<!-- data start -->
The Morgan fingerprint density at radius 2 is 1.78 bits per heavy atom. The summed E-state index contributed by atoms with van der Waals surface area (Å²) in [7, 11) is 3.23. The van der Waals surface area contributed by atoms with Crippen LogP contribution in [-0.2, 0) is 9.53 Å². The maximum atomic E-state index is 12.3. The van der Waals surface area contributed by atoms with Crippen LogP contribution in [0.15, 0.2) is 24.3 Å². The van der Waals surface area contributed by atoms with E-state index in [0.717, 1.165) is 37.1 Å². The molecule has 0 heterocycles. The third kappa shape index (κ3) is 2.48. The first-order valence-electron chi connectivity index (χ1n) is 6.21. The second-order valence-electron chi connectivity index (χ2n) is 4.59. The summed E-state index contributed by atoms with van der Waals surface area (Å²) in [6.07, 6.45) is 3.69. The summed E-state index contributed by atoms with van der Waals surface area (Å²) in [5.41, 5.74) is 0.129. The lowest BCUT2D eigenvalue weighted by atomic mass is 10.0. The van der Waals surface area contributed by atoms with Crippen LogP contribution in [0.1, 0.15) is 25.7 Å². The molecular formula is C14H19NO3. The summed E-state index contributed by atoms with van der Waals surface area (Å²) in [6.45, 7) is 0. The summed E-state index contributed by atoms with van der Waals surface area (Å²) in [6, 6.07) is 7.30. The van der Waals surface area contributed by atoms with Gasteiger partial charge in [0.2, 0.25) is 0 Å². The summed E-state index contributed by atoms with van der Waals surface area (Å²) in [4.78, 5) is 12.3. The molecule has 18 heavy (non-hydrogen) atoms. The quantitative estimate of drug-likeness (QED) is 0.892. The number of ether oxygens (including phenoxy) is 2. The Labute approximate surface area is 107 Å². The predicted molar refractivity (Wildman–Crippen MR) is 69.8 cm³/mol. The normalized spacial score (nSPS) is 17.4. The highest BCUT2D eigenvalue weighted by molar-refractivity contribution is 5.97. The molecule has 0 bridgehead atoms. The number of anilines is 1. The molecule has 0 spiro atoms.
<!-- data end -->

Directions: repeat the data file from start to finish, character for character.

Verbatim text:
The Morgan fingerprint density at radius 2 is 1.78 bits per heavy atom. The summed E-state index contributed by atoms with van der Waals surface area (Å²) in [7, 11) is 3.23. The van der Waals surface area contributed by atoms with Crippen LogP contribution in [-0.2, 0) is 9.53 Å². The maximum atomic E-state index is 12.3. The van der Waals surface area contributed by atoms with Crippen LogP contribution in [0.15, 0.2) is 24.3 Å². The van der Waals surface area contributed by atoms with E-state index in [0.717, 1.165) is 37.1 Å². The molecule has 0 heterocycles. The third kappa shape index (κ3) is 2.48. The first-order valence-electron chi connectivity index (χ1n) is 6.21. The second-order valence-electron chi connectivity index (χ2n) is 4.59. The summed E-state index contributed by atoms with van der Waals surface area (Å²) in [6.07, 6.45) is 3.69. The summed E-state index contributed by atoms with van der Waals surface area (Å²) in [5.41, 5.74) is 0.129. The lowest BCUT2D eigenvalue weighted by atomic mass is 10.0. The van der Waals surface area contributed by atoms with Crippen LogP contribution in [0.1, 0.15) is 25.7 Å². The molecular formula is C14H19NO3. The summed E-state index contributed by atoms with van der Waals surface area (Å²) in [6.45, 7) is 0. The summed E-state index contributed by atoms with van der Waals surface area (Å²) in [6, 6.07) is 7.30. The van der Waals surface area contributed by atoms with Gasteiger partial charge in [0.2, 0.25) is 0 Å². The summed E-state index contributed by atoms with van der Waals surface area (Å²) in [4.78, 5) is 12.3. The molecule has 18 heavy (non-hydrogen) atoms. The quantitative estimate of drug-likeness (QED) is 0.892. The number of ether oxygens (including phenoxy) is 2. The Labute approximate surface area is 107 Å². The predicted molar refractivity (Wildman–Crippen MR) is 69.8 cm³/mol. The normalized spacial score (nSPS) is 17.4. The highest BCUT2D eigenvalue weighted by molar-refractivity contribution is 5.97. The molecule has 0 bridgehead atoms. The number of anilines is 1. The molecule has 0 spiro atoms.